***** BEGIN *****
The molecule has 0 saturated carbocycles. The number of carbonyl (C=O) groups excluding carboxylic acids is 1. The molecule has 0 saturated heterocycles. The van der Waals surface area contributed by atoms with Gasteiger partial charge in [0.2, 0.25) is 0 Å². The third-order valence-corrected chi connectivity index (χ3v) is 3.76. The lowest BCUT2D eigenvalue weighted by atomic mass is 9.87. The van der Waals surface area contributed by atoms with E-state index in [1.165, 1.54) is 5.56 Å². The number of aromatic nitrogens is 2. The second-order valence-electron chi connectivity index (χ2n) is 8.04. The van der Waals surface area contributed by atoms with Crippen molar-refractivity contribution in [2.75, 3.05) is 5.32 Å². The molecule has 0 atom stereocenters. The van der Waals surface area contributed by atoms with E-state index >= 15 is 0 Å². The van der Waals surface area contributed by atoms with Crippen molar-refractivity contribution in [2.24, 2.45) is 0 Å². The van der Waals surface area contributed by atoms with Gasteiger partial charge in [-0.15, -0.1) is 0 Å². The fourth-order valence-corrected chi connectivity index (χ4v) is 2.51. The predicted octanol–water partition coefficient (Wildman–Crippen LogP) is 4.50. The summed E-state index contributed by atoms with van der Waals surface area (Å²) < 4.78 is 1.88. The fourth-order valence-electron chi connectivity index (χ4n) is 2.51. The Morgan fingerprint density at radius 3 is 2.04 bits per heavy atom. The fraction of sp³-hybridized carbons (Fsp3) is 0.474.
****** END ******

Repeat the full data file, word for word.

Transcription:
The molecule has 0 saturated carbocycles. The number of carbonyl (C=O) groups excluding carboxylic acids is 1. The molecule has 0 saturated heterocycles. The van der Waals surface area contributed by atoms with Gasteiger partial charge in [0.2, 0.25) is 0 Å². The third-order valence-corrected chi connectivity index (χ3v) is 3.76. The lowest BCUT2D eigenvalue weighted by atomic mass is 9.87. The van der Waals surface area contributed by atoms with E-state index in [1.165, 1.54) is 5.56 Å². The number of aromatic nitrogens is 2. The second-order valence-electron chi connectivity index (χ2n) is 8.04. The van der Waals surface area contributed by atoms with Crippen molar-refractivity contribution in [2.75, 3.05) is 5.32 Å². The molecule has 0 atom stereocenters. The van der Waals surface area contributed by atoms with E-state index >= 15 is 0 Å². The van der Waals surface area contributed by atoms with Crippen molar-refractivity contribution in [2.24, 2.45) is 0 Å². The van der Waals surface area contributed by atoms with Gasteiger partial charge in [-0.15, -0.1) is 0 Å². The fourth-order valence-corrected chi connectivity index (χ4v) is 2.51. The predicted octanol–water partition coefficient (Wildman–Crippen LogP) is 4.50. The summed E-state index contributed by atoms with van der Waals surface area (Å²) < 4.78 is 1.88. The fourth-order valence-electron chi connectivity index (χ4n) is 2.51. The Morgan fingerprint density at radius 3 is 2.04 bits per heavy atom. The fraction of sp³-hybridized carbons (Fsp3) is 0.474.